fenners66: Lord Gnome - I don't see this as an apocalypse at all. For the last few years I have been looking at higher yielding shares on the market. Some of them , on studying I decided and posted many times were basket cases and were going to lead to zero value for shareholders, CLLN INV DEBS LA. NRR should not be , but the share price decline was likely. I think that the dividend will come under pressure in years to come - however if the share price keeps falling , will the yield continue to hold up ? Problem is I look for high yields where I think the dividend is sustainable. As for Brexit - a no deal would mean a bit of disruption - but the REAL threat of no deal should be to get the arrogant Eurocrats around the negotiation table on the basis that they have to negotiate a deal not just impose a deal on the pathetically weak Treason May. A credible threat to walk away should have them make the next move / concession. Regardless I don't buy the Brexit apocalypse as I didn't buy project fear and the morning after the referendum Budget threat. Remember that ? We have built centuries of economic growth on innovation, we adapt and we do it rapidly. We need to escape Euro bureaucracy and we will adapt more quickly than the Europeans do. Remember there was going to be an apocalypse if we did not join the Euro - well that BS did not happen either.
spectoacc: Disagree @fenners66 - look at NRR's average rent compared to say INTU, who are exposed to Arcadia, or CAL (going to zero IMO), who have large department store exposure. The whole point is that NRR are at the value end, the pound shops, the B&M's, not the dept stores (in general - you could argue "all retail is dead"). When NRR share price tanks, as it has and will probably continue to thanks to Woodford's holding within IFF (I doubt he's sold a single share yet from WEIF), there'll be more "Look at the state of the High St" posts. Yet NRR isn't falling because something has suddenly changed in the retail market over the past few weeks. Pubs? Now, they're more interesting. Could argue NRR's large pub exposure works by buying from distressed sellers, working the asset (Co-op conversion etc), then doing it all again. And that Woodford's impending collapse means no money to be raised to keep that ball rolling.
fenners66: Well I have kept a close eye on these for a few years now. I have joined the discussion previously (at length ) about the decline in retail and heard the counter about these shops are different. However even BBC radio managed to explain this morning about the Arcadia CVA that landlords may well be better off allowing Arcadia to fail and have a void period than permanently reducing rents across the board. There is no doubt -since Green has succeeded, that the landlords feel too weak for the battle and others will follow , either with their own CVA's or just plain hard negotiation, "How can we compete with Arcadia when they have their rents slashed?" That will ripple out and I firmly anticipate falling rents across the sector - or do some of you believers think that Arcadia's shops were located in poor positions ? A retail £Billionaire knows how to maximise location so that will not have been the problem. So it does not matter how good NRR's locations are there will be equally good locations with rent reductions next door (figuratively speaking). As for the argument that they are not just in retail - there will be a perception that they are among potential investors and that may be just enough for them to ignore the company anyway. After all there are always sellers of shares and New buyers are required in order to keep the share price up. Yes the Woodford situation is different and a one off, but he will be selling into a poor market for the reasons above. I said I should have shorted these from about £3 (or wherever it was it may well have been higher), and the share price has continued to decline since so whatever the reason I feel vindicated. I just cannot see sentiment changing for the better for some time. I think property valuations will continue to fall.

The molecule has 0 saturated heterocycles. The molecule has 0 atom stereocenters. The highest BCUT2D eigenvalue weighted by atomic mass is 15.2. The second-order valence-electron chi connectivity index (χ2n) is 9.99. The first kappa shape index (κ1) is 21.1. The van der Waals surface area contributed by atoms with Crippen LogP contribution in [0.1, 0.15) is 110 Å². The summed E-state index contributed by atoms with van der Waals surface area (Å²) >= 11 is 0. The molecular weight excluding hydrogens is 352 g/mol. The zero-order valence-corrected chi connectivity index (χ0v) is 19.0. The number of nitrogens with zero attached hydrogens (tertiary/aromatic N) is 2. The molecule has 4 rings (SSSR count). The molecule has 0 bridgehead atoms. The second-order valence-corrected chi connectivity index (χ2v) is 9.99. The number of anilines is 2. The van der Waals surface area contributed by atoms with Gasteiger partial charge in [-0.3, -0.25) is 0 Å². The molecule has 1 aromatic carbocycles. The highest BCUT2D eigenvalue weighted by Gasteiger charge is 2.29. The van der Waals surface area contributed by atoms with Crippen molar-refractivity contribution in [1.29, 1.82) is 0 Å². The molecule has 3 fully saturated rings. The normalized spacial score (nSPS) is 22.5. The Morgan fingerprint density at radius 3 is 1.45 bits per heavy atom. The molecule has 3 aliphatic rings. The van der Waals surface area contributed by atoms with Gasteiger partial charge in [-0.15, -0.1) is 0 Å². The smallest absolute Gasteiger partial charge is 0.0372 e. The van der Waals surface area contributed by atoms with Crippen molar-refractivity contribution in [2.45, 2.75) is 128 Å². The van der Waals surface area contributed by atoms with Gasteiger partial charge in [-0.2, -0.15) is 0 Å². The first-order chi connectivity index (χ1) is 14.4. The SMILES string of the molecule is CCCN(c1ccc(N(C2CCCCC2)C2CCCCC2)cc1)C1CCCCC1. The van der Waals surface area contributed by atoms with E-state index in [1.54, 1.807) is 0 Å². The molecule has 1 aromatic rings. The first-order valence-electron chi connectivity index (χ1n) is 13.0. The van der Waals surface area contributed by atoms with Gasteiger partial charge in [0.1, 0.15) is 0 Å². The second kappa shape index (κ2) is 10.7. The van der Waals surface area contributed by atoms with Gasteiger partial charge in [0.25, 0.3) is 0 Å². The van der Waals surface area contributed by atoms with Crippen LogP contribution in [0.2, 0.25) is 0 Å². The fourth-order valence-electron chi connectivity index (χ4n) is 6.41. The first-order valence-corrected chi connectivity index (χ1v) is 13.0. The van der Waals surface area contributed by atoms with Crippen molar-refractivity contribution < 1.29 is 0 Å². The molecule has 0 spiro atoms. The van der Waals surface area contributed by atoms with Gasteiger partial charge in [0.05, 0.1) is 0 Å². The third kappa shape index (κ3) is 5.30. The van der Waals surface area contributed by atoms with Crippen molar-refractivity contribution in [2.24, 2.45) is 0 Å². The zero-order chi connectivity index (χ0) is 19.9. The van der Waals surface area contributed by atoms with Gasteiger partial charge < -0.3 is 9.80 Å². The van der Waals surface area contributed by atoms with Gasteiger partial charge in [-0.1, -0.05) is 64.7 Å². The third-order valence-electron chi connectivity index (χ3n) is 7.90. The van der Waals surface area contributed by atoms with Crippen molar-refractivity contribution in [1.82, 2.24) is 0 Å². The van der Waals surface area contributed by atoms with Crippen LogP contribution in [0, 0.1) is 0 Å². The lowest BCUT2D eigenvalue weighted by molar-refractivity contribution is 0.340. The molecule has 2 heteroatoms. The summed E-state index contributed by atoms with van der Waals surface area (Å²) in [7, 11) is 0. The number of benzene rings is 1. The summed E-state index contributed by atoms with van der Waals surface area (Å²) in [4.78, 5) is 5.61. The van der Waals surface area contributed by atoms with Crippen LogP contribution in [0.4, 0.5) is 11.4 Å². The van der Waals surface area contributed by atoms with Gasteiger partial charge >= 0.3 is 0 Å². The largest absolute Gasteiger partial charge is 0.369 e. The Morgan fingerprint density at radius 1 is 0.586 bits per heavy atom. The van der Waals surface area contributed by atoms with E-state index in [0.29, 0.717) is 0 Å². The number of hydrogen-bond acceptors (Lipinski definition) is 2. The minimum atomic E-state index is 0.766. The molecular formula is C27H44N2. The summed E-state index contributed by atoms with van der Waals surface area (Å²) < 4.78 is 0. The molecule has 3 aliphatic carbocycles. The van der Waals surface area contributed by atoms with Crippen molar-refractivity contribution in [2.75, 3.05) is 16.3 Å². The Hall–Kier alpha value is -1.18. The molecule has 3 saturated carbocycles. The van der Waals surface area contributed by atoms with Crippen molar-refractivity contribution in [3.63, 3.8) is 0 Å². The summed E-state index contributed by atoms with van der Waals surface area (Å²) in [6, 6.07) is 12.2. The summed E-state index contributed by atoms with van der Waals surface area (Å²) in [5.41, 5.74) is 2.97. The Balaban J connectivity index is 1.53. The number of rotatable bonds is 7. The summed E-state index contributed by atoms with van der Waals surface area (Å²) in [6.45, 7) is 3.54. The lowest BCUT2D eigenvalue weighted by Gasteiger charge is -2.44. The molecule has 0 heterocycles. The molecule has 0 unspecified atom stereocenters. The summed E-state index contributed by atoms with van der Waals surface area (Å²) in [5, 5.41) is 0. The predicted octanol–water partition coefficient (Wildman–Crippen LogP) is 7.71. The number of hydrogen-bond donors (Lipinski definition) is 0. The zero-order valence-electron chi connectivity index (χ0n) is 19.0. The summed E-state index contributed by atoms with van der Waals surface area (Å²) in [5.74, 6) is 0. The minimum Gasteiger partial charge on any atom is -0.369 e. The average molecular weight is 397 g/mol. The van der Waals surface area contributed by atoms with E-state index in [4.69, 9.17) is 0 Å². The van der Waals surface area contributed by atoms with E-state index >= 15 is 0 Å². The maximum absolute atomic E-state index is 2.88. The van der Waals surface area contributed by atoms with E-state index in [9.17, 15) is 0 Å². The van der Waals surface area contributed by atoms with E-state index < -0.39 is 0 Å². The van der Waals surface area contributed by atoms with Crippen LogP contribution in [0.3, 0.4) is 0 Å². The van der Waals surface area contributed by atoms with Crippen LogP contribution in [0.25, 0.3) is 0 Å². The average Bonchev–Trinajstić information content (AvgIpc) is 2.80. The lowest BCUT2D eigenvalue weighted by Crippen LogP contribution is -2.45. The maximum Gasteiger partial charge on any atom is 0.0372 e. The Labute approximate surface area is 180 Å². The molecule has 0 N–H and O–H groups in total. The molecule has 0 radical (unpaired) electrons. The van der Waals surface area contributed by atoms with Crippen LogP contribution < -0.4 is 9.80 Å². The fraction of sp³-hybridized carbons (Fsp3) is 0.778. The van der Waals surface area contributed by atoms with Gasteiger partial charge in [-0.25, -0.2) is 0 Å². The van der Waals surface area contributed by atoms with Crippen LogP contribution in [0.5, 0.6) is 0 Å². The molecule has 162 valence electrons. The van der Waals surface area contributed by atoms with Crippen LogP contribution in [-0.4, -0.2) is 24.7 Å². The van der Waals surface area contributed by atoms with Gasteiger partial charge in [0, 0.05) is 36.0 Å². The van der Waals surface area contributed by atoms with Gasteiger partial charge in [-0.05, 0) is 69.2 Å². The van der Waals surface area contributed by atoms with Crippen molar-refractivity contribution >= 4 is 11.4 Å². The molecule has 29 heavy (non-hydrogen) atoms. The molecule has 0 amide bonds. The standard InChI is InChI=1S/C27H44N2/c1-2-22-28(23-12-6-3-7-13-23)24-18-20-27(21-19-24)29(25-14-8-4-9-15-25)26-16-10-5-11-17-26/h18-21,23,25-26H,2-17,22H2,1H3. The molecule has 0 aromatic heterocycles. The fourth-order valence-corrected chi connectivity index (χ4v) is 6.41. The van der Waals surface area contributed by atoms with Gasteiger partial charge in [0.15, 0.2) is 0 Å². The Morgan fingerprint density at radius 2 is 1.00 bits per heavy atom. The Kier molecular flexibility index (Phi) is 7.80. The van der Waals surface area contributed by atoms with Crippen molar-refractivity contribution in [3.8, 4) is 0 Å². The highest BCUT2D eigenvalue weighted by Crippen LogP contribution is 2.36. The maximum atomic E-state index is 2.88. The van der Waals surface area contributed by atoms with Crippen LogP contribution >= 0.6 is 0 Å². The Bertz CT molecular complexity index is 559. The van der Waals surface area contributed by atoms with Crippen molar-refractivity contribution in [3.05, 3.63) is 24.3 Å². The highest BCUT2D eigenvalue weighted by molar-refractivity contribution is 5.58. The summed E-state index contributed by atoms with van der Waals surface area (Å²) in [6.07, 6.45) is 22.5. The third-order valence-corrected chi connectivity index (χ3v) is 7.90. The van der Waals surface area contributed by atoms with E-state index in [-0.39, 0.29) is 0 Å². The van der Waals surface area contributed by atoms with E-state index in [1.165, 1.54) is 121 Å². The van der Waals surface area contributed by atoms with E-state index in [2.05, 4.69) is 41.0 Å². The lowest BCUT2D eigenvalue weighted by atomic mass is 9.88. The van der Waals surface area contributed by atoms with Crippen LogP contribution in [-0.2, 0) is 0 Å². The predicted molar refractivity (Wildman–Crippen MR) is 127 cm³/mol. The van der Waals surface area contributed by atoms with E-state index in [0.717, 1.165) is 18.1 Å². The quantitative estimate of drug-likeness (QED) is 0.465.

fenners66: gorilla - thanks for the clarification We have debated on here their style of portfolio and the possibility that it is insulated from vacancies by being at the lower end. However; I put this point forward months ago;there is no immunity to sentiment that has a lot to do with driving share price movements and perhaps more importantly when all around properties are falling empty then there will be pressure on the market for all retail property. It is simple supply and demand - if there are empty shops elsewhere - possibly rent free with just business rates paid sooner or later businesses will demand a rent cut or move. The counter argument is that the good locations will not move - but surely we have had that debunked already with the move of major retailers from High Streets to out of town. Sooner or later money talks - I believe it will be the "market rent" which will fall - just the same as the market price for houses - we all understand house prices - they move in tandem and it does not matter if you have the best house in the street it is still likely to decline in price when the rest do. Mickeyfernandez "but every single post you write about nrr has a negative slant" I agree they have - for about a year I would guess. Negative about the prospects for retail property but that's the market. I have mostly been motivated to post the contrary view to a lot of posts on here as above - but this is just the way I have seen the retail market moving. If I am wrong - that is as much about sentiment as specific NRR - then why are the shares heavily down since I threw my 6p in ? As I said a long time ago I put these on my watch list for yield and they continue to pay a dividend so the yield climbs higher - but the share price decline has far outweighed it. I think we have to see where these are when we finally reach a retail property bottom.... but will we even know when that is ? To explain the line about bookies and FOBT. There are an awful lot of small retail high street bookies - whose profit is based upon FOBT - the takeover of Ladbrooks by GVC gained many of these but after the stake change the idea is that they can exit a lot of the leases in the next few years. If you remove a lot of bookmakers from the High street and after all the stake limits do not apply online - then who is going to fill the estates of empty shops ?